Wednesday 16 May 2018

Life without leadership

This is a new phenomenon - that we must live without leaders. And this is the situation because there are none worthy to lead.

As I have said before, most modern leaders are overpromoted middle managers; mediocrities who are permanently out of their depth, avoidant of judgement, and reliant on committees and protocols to tell them what to do. The others are psychopaths - some charismatic, others merely aggressive; parasites who aim to exploit by manipulation.

There aren't any other kinds of leaders - at least not in large powerful influential organisations - and this includes the Christian churches. There are some genuine leaders of individual church congregations (I know one) - but none at the national level.

This is a novelty - to be without leaders to follow; to be in the position where we have to work things out for ourselves or else passively to consume garbage and nonsense.

In a nutshell we must be active - in our thinking; and part of this is that we need to know that we know, and know what we know - explicitly in a way that was not always the case.

Being right and doing right but without knowing it is right, has become a rare and fragile situation; extremely vulnerable to external subversion and indeed inversion.

So on the one hand there are no leaders of authority, no leaders worthy of being followed; and on the other hand, to survive and thrive, to remain Good in the face of endemic evil... we need to be conscious and self aware in such a way that, well, we do not need leaders... or at least, not in the way that we used to.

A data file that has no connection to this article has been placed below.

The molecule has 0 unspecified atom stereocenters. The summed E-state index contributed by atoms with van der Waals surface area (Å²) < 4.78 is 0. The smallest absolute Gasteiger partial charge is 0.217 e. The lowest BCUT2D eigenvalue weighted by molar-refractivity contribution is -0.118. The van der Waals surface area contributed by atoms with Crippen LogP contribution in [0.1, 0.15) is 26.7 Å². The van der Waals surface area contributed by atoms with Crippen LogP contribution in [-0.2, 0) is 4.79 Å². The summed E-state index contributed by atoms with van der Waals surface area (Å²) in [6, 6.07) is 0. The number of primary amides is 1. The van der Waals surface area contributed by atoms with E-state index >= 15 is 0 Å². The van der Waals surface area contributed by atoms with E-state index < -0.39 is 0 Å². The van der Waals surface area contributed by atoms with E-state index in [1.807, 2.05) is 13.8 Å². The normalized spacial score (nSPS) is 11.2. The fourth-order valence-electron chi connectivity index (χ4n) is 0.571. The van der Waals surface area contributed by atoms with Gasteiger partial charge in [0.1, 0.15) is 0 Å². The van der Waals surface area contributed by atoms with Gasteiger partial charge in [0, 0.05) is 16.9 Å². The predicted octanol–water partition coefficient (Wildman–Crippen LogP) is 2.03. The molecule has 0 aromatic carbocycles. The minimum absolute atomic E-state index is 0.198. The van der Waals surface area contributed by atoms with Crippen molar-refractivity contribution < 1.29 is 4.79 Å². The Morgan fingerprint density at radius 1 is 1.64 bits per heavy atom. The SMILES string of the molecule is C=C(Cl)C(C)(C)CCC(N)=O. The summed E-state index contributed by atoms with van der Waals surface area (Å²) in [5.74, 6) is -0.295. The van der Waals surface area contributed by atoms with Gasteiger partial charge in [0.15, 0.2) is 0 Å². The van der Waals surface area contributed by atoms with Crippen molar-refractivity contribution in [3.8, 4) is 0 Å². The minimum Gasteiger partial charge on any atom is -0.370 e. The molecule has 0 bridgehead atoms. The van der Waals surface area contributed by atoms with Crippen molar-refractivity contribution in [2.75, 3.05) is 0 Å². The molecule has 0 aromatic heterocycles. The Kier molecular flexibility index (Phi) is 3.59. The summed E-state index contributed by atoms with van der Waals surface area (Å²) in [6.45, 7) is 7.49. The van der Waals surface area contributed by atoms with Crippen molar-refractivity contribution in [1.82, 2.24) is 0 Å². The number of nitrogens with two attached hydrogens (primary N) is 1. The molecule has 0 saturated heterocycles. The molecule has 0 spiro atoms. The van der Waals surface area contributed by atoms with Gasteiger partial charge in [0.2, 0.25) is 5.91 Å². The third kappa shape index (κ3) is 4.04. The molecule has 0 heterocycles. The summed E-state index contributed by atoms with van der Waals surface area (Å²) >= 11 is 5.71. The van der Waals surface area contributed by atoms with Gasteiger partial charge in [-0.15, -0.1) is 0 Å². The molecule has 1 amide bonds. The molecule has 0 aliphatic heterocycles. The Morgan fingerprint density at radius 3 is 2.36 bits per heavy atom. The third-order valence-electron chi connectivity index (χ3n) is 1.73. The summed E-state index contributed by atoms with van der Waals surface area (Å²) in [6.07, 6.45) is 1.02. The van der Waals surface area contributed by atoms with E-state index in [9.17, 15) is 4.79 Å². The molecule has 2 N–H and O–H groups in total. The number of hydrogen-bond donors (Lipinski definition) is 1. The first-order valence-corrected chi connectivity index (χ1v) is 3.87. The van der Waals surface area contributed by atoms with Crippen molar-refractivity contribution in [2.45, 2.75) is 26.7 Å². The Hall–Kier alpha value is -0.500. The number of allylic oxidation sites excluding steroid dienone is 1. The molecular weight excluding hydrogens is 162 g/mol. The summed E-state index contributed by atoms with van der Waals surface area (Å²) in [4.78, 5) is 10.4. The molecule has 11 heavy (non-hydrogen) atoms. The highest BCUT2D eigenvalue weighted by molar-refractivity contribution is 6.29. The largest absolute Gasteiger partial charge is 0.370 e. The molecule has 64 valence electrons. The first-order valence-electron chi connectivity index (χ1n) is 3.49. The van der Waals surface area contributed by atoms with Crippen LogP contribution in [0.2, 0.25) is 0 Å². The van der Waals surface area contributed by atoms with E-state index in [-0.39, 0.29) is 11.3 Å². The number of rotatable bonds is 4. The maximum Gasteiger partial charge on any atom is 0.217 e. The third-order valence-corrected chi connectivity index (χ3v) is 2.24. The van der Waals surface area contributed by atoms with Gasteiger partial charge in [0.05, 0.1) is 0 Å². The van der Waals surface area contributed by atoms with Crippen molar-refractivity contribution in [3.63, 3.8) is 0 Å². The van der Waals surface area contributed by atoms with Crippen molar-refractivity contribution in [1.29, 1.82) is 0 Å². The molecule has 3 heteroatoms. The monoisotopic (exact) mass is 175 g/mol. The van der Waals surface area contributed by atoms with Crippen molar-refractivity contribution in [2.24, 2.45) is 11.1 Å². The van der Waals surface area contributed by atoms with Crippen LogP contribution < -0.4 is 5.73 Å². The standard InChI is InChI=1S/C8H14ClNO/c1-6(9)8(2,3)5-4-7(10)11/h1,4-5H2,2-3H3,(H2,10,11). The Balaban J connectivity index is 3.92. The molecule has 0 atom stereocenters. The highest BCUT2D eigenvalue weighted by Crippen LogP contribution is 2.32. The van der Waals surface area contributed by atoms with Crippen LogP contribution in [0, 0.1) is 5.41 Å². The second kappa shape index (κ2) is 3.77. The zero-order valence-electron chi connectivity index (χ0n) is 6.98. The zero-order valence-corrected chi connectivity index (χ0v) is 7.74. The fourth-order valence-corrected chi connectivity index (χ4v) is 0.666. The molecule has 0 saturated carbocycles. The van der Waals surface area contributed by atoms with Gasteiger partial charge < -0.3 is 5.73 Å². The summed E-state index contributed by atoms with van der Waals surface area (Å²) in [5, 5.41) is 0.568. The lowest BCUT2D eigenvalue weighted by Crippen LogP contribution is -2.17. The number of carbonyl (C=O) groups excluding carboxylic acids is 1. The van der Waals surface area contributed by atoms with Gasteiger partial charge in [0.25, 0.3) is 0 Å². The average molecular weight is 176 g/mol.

In sum: anyone who needs leadership in the modern world is going to be corrupted; so we will have-to strive to be the kind of person that can hold to good, and can discover new kinds of good, without leaders.

We needn't be infallible and unerring, luckily; just so long as we are properly motivated towards Good, and recognise and repent our errors and lapses. Just so long as we learn from experience - we will zag-zag in the right direction.


Kirk Forlatt said...

So true, so true.

I recently mused to a friend, "I find it impossible to have an honest conversation with a church-going Christian." After reading this post, I realized that at least part of this impossibility stems from conventional Christianity's dependence upon gurus and authority figures. I have known affluent, educated churchmen who see nothing wrong with people seeking out their pastor's advice on WHAT SORT OF CAR TO PURCHASE, if you can believe that! When someone is crippled and immature to this extent, trying to show them the wisdom of weaning themselves from leaders is indeed a fool's errand.

Anonymous said...

Another way to describe this is that we need to be Protestant.

Bruce Charlton said...

@JQP - Well, no; except maybe by a great deal of extrapolation.